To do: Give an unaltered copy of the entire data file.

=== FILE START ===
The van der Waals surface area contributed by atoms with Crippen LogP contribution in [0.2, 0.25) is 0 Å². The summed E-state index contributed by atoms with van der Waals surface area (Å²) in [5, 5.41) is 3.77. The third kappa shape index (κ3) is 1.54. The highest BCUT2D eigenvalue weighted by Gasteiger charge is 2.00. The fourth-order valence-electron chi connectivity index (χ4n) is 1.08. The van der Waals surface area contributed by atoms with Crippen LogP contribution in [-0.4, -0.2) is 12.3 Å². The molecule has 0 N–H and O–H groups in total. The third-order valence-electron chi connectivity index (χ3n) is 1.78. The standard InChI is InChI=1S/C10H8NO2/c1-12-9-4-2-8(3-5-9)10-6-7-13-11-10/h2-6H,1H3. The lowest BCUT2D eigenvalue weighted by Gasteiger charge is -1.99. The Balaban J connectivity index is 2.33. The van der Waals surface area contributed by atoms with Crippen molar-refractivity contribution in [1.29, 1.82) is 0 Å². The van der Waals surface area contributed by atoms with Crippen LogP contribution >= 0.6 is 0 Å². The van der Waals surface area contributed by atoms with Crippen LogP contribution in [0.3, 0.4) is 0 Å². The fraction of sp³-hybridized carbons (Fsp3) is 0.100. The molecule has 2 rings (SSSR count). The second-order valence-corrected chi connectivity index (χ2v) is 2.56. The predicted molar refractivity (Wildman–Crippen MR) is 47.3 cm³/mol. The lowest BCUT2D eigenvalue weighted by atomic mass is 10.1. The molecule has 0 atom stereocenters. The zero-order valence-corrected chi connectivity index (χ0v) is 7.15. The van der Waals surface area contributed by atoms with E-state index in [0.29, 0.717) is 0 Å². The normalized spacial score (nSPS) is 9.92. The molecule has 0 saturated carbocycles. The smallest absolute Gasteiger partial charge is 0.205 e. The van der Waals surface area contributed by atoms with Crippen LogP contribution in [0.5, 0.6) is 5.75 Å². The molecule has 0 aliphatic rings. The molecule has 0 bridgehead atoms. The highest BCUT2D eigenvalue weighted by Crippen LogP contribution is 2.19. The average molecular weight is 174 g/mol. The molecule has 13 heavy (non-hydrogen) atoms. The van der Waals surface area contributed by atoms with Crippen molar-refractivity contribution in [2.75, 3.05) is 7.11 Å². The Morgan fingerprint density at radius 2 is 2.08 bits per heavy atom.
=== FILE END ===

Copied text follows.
The van der Waals surface area contributed by atoms with Crippen LogP contribution in [0.2, 0.25) is 0 Å². The summed E-state index contributed by atoms with van der Waals surface area (Å²) in [5, 5.41) is 3.77. The third kappa shape index (κ3) is 1.54. The highest BCUT2D eigenvalue weighted by Gasteiger charge is 2.00. The fourth-order valence-electron chi connectivity index (χ4n) is 1.08. The van der Waals surface area contributed by atoms with Crippen LogP contribution in [-0.4, -0.2) is 12.3 Å². The molecule has 0 N–H and O–H groups in total. The third-order valence-electron chi connectivity index (χ3n) is 1.78. The standard InChI is InChI=1S/C10H8NO2/c1-12-9-4-2-8(3-5-9)10-6-7-13-11-10/h2-6H,1H3. The lowest BCUT2D eigenvalue weighted by Gasteiger charge is -1.99. The Balaban J connectivity index is 2.33. The van der Waals surface area contributed by atoms with Crippen molar-refractivity contribution in [1.29, 1.82) is 0 Å². The van der Waals surface area contributed by atoms with Crippen LogP contribution >= 0.6 is 0 Å². The van der Waals surface area contributed by atoms with Crippen LogP contribution in [0.3, 0.4) is 0 Å². The fraction of sp³-hybridized carbons (Fsp3) is 0.100. The molecule has 2 rings (SSSR count). The second-order valence-corrected chi connectivity index (χ2v) is 2.56. The predicted molar refractivity (Wildman–Crippen MR) is 47.3 cm³/mol. The lowest BCUT2D eigenvalue weighted by atomic mass is 10.1. The molecule has 0 atom stereocenters. The zero-order valence-corrected chi connectivity index (χ0v) is 7.15. The van der Waals surface area contributed by atoms with E-state index in [0.29, 0.717) is 0 Å². The normalized spacial score (nSPS) is 9.92. The molecule has 0 saturated carbocycles. The smallest absolute Gasteiger partial charge is 0.205 e. The van der Waals surface area contributed by atoms with Crippen LogP contribution in [0.5, 0.6) is 5.75 Å². The molecule has 0 aliphatic rings. The molecule has 0 bridgehead atoms. The highest BCUT2D eigenvalue weighted by Crippen LogP contribution is 2.19. The average molecular weight is 174 g/mol. The molecule has 13 heavy (non-hydrogen) atoms. The van der Waals surface area contributed by atoms with Crippen molar-refractivity contribution in [2.75, 3.05) is 7.11 Å². The Morgan fingerprint density at radius 2 is 2.08 bits per heavy atom.